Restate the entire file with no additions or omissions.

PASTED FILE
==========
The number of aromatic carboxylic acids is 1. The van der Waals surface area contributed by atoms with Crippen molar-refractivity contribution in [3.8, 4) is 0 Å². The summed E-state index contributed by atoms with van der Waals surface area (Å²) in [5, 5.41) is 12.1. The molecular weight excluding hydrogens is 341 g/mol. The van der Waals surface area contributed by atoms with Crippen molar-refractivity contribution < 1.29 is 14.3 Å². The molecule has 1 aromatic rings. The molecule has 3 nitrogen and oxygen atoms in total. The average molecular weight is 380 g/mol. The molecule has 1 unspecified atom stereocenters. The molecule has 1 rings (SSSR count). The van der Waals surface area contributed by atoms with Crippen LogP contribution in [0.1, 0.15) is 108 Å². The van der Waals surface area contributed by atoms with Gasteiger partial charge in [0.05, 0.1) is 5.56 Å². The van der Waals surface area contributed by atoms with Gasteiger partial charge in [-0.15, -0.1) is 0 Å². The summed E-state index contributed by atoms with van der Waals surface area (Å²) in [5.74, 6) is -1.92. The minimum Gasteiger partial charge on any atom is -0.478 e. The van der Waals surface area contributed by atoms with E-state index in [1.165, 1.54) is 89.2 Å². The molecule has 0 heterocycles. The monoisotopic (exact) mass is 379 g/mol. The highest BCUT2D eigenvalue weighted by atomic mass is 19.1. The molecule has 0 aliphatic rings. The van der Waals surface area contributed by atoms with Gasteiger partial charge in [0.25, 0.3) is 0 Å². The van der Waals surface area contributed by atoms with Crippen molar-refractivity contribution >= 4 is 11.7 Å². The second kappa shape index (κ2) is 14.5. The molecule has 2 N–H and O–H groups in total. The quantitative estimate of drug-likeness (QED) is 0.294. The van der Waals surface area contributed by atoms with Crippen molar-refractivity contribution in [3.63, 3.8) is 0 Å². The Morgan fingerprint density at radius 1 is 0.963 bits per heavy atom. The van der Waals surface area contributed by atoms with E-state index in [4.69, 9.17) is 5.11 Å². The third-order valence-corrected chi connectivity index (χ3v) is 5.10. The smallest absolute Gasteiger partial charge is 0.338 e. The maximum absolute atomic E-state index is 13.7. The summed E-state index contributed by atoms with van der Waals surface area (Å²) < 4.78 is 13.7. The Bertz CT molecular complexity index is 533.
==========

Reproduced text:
The number of aromatic carboxylic acids is 1. The van der Waals surface area contributed by atoms with Crippen molar-refractivity contribution in [3.8, 4) is 0 Å². The summed E-state index contributed by atoms with van der Waals surface area (Å²) in [5, 5.41) is 12.1. The molecular weight excluding hydrogens is 341 g/mol. The van der Waals surface area contributed by atoms with Crippen molar-refractivity contribution < 1.29 is 14.3 Å². The molecule has 1 aromatic rings. The molecule has 3 nitrogen and oxygen atoms in total. The average molecular weight is 380 g/mol. The molecule has 1 unspecified atom stereocenters. The molecule has 1 rings (SSSR count). The van der Waals surface area contributed by atoms with Crippen LogP contribution in [0.1, 0.15) is 108 Å². The van der Waals surface area contributed by atoms with Gasteiger partial charge in [0.05, 0.1) is 5.56 Å². The van der Waals surface area contributed by atoms with Gasteiger partial charge in [-0.15, -0.1) is 0 Å². The summed E-state index contributed by atoms with van der Waals surface area (Å²) in [5.74, 6) is -1.92. The minimum Gasteiger partial charge on any atom is -0.478 e. The van der Waals surface area contributed by atoms with E-state index in [1.165, 1.54) is 89.2 Å². The molecule has 0 heterocycles. The monoisotopic (exact) mass is 379 g/mol. The highest BCUT2D eigenvalue weighted by atomic mass is 19.1. The molecule has 0 aliphatic rings. The van der Waals surface area contributed by atoms with Gasteiger partial charge in [0.25, 0.3) is 0 Å². The van der Waals surface area contributed by atoms with Crippen molar-refractivity contribution >= 4 is 11.7 Å². The second kappa shape index (κ2) is 14.5. The molecule has 2 N–H and O–H groups in total. The quantitative estimate of drug-likeness (QED) is 0.294. The van der Waals surface area contributed by atoms with Crippen molar-refractivity contribution in [3.63, 3.8) is 0 Å². The Morgan fingerprint density at radius 1 is 0.963 bits per heavy atom. The van der Waals surface area contributed by atoms with E-state index in [4.69, 9.17) is 5.11 Å². The third-order valence-corrected chi connectivity index (χ3v) is 5.10. The smallest absolute Gasteiger partial charge is 0.338 e. The maximum absolute atomic E-state index is 13.7. The summed E-state index contributed by atoms with van der Waals surface area (Å²) < 4.78 is 13.7. The Bertz CT molecular complexity index is 533.